This family home dating from the 1960’s was re-designed to improve its environmental performance and to meet the changing needs of the occupants since their grown-up children recently moved out. The semi-detached house is located in an established medium-density residential neighbourhood in South Dublin.
The transitionary space to the front of the house was reconsidered to set up a subtle distinction between the private and public realms. Set back from the residential street, passive surveillance is increased by carefully articulating the entrance space to the front of the house. The new roof of the converted garage projects beyond the existing building line and folds to create a sheltered enclosure and granite entrance plinth. Timber and glazed screens wrap beneath this overhang to integrate the new façade of the converted garage with the viewing panel which provides a sense of the space beyond.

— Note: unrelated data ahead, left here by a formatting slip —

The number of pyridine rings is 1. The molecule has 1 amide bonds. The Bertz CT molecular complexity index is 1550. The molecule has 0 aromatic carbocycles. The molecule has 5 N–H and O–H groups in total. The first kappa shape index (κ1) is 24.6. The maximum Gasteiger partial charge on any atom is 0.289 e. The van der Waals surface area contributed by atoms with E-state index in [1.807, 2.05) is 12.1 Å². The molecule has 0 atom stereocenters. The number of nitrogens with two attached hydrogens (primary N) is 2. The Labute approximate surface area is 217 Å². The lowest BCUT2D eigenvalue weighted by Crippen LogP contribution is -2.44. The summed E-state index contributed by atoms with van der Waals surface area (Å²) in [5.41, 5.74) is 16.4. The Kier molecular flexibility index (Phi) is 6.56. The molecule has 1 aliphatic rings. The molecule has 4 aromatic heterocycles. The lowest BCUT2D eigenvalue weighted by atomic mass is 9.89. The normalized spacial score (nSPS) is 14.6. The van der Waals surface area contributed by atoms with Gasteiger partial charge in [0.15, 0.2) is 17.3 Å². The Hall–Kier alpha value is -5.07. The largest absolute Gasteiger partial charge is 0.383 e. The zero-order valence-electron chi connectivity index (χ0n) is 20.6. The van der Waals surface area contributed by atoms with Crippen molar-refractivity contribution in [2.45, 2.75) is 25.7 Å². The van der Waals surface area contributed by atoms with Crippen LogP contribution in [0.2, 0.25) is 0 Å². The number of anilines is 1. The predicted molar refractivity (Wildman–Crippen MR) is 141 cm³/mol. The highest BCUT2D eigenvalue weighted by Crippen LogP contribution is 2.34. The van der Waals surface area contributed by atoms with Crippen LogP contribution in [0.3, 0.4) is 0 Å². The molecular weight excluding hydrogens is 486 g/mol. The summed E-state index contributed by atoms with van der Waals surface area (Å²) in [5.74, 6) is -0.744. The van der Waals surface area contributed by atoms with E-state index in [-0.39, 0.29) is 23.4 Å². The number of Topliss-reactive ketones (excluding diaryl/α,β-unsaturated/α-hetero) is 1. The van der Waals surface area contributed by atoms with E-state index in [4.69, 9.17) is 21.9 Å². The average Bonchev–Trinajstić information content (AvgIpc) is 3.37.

The ground floor plan was re-worked and extended to create an open plan space to the rear which fully connects with the garden beyond. Full height glazed doors create a wrapping rear façade and these doors slide and pivot to open the internal space on to an external granite plinth.
A series of full height internal timber doors and panels form a coherent screen within this new living space and lead to the original rooms to the front of the house. The original garage space was converted to provide an efficient utility and storage space which links to the new entrance and provides an alternative serviceable access. The internal doors between the original living room and the new living space also slide and fold away to allow the spaces to connect fully when required, while preserving the integrity of a smaller more intimate reading and music room to the front of the house.